Apocalypse Soon: Climate Change, the End of Oil, and the Perils of Limiting Choices
by Frank Laird
A recent spate of books and articles proclaim the end of oil and an imminent crisis for the world. Likewise, global warming alarms sound from almost every corner of the press. What are policy makers to do? How should policy analysts help decision makers frame the debate and assess the alternatives? Many advocates are trying to do exactly the wrong thing: narrow policy makers’ options through a rhetoric proclaiming that policy makers will have no choice but to adopt their favored technology, so the sooner they get to it, the better. This approach both misunderstands how policy making works and does a disservice to policy makers.
Advocates of peak oil claim that the global rate of oil production will encounter its geological limit and start to decline just as world demand increases, due to greater consumption in both the wealthy countries and the rapidly growing economies of China and India. Depending on the assumptions they adopt, analysts argue for different years of peak production, varying from a few years to a couple of decades away, i.e. soon. Whenever it occurs, the result will be a rapid increase in oil prices, which in turn will make more expensive everything from transportation to food production. The consequence of such increased prices will be at least global recession and possibly depression, mass starvation, and resource wars.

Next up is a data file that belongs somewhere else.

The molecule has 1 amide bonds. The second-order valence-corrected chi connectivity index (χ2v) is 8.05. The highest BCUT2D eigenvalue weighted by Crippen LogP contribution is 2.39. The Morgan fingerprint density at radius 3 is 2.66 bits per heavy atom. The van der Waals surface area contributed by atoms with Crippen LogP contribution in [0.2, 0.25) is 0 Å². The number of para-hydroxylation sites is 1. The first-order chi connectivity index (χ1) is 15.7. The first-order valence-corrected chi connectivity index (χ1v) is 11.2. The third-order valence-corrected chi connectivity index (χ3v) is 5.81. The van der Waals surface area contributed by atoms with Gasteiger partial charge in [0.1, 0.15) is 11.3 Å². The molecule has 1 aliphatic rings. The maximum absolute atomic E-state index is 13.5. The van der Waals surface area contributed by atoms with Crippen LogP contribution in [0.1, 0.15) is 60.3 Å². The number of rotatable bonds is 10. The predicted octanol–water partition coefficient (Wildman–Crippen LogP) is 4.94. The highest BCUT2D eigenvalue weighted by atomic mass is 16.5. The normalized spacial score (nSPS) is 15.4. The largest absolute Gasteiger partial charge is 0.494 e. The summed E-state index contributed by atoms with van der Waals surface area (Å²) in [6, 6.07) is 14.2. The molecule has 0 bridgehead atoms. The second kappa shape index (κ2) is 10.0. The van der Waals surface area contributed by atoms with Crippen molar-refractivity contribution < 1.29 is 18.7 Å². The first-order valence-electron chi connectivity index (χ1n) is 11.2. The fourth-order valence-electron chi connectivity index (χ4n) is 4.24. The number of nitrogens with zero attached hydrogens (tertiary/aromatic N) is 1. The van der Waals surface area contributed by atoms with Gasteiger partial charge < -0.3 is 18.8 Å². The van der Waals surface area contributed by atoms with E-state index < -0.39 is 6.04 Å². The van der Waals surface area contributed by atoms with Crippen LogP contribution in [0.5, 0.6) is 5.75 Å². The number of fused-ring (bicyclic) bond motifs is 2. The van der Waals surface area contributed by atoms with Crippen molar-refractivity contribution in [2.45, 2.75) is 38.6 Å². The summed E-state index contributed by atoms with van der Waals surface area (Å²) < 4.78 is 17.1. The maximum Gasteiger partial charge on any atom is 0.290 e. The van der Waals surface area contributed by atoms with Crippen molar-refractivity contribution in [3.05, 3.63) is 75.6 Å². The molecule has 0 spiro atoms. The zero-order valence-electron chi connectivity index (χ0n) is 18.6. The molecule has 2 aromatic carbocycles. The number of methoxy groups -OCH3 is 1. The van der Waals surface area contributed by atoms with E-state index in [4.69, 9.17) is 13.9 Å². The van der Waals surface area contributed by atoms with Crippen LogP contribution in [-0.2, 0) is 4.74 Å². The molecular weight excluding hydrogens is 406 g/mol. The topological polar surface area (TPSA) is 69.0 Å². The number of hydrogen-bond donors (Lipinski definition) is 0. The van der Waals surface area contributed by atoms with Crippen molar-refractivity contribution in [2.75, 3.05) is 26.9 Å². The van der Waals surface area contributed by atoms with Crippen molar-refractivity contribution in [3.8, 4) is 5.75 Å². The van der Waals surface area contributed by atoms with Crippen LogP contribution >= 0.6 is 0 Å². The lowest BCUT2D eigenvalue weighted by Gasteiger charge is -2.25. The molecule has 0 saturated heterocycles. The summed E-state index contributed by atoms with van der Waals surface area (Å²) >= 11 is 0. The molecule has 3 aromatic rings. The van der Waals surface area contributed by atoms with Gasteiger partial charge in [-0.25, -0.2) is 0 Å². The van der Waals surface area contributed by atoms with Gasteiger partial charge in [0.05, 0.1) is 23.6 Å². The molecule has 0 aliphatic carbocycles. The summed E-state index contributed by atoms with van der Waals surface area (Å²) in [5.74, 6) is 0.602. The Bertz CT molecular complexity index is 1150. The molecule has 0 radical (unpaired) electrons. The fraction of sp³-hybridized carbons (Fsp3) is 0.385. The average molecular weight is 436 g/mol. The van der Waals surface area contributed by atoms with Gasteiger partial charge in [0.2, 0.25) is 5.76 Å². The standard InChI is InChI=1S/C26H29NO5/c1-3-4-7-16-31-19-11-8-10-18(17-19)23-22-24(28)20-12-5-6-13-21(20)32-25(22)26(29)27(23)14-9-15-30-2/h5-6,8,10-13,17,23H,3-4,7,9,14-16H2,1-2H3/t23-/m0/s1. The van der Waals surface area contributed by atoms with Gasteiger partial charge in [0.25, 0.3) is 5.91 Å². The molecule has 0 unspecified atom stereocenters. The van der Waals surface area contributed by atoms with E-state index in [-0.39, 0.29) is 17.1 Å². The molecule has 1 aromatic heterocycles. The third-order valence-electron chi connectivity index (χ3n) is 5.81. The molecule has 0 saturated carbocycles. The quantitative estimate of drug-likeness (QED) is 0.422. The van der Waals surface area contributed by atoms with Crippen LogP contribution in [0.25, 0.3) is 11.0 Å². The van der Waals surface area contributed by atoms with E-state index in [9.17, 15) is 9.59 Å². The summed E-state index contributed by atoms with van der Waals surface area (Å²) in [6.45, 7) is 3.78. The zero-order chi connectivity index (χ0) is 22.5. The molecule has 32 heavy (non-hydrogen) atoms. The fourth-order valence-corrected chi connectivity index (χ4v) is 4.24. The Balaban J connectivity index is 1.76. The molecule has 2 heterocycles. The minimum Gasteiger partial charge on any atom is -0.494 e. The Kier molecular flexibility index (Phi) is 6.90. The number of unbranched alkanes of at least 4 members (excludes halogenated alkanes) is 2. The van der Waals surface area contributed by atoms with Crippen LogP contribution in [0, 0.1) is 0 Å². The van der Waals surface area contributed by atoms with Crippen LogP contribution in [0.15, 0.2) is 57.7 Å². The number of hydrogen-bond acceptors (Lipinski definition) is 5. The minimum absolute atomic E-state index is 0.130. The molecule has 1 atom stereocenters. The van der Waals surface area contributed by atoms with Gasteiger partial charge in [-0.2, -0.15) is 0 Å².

When analysts start talking about possible alternatives to this disaster, the answers range from the possibly enticing to the truly grim. For the latter, some people argue that there is no technical fix and that policy makers will fail to do things that could cushion the blow, due to entrenched interests that get large short-term benefits from the status quo. The result will be several decades of global turmoil until societies gradually and painfully adjust to expensive energy as a permanent situation and eventually find lower-energy modes of life, which will include what we would now consider to be a greatly reduced standard of living. At the more optimistic end of the spectrum some analysts believe that a combination of greater energy efficiency and alternative fuels can keep the wolf from the door. However, the change to this more sustainable mode of life will be more difficult and painful the longer we wait, which means that the single most important goal for public policy should be strenuous efforts to start such a transition now.